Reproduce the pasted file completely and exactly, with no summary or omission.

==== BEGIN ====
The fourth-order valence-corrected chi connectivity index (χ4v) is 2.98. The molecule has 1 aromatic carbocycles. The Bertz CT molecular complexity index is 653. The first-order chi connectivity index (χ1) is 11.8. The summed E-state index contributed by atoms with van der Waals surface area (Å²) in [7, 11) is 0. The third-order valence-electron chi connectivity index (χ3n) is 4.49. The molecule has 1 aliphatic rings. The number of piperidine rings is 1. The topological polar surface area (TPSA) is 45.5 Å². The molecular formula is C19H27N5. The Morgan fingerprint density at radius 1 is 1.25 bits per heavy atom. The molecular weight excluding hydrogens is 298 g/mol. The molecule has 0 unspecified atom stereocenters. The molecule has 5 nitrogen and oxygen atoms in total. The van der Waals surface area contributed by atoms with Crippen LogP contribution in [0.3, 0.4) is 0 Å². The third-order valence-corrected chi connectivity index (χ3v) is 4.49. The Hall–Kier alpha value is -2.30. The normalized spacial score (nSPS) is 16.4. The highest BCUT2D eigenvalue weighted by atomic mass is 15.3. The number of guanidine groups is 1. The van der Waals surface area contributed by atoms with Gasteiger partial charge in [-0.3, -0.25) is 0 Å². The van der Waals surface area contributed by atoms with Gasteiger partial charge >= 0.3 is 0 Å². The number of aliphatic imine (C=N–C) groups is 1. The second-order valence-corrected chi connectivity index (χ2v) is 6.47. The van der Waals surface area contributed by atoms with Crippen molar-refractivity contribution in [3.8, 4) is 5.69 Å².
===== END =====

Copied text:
The fourth-order valence-corrected chi connectivity index (χ4v) is 2.98. The molecule has 1 aromatic carbocycles. The Bertz CT molecular complexity index is 653. The first-order chi connectivity index (χ1) is 11.8. The summed E-state index contributed by atoms with van der Waals surface area (Å²) in [7, 11) is 0. The third-order valence-electron chi connectivity index (χ3n) is 4.49. The molecule has 1 aliphatic rings. The number of piperidine rings is 1. The topological polar surface area (TPSA) is 45.5 Å². The molecular formula is C19H27N5. The Morgan fingerprint density at radius 1 is 1.25 bits per heavy atom. The molecular weight excluding hydrogens is 298 g/mol. The molecule has 0 unspecified atom stereocenters. The molecule has 5 nitrogen and oxygen atoms in total. The van der Waals surface area contributed by atoms with Crippen LogP contribution in [0.3, 0.4) is 0 Å². The third-order valence-corrected chi connectivity index (χ3v) is 4.49. The Hall–Kier alpha value is -2.30. The normalized spacial score (nSPS) is 16.4. The highest BCUT2D eigenvalue weighted by atomic mass is 15.3. The number of guanidine groups is 1. The van der Waals surface area contributed by atoms with Gasteiger partial charge in [-0.3, -0.25) is 0 Å². The van der Waals surface area contributed by atoms with Gasteiger partial charge >= 0.3 is 0 Å². The number of aliphatic imine (C=N–C) groups is 1. The second-order valence-corrected chi connectivity index (χ2v) is 6.47. The van der Waals surface area contributed by atoms with Crippen molar-refractivity contribution in [3.8, 4) is 5.69 Å².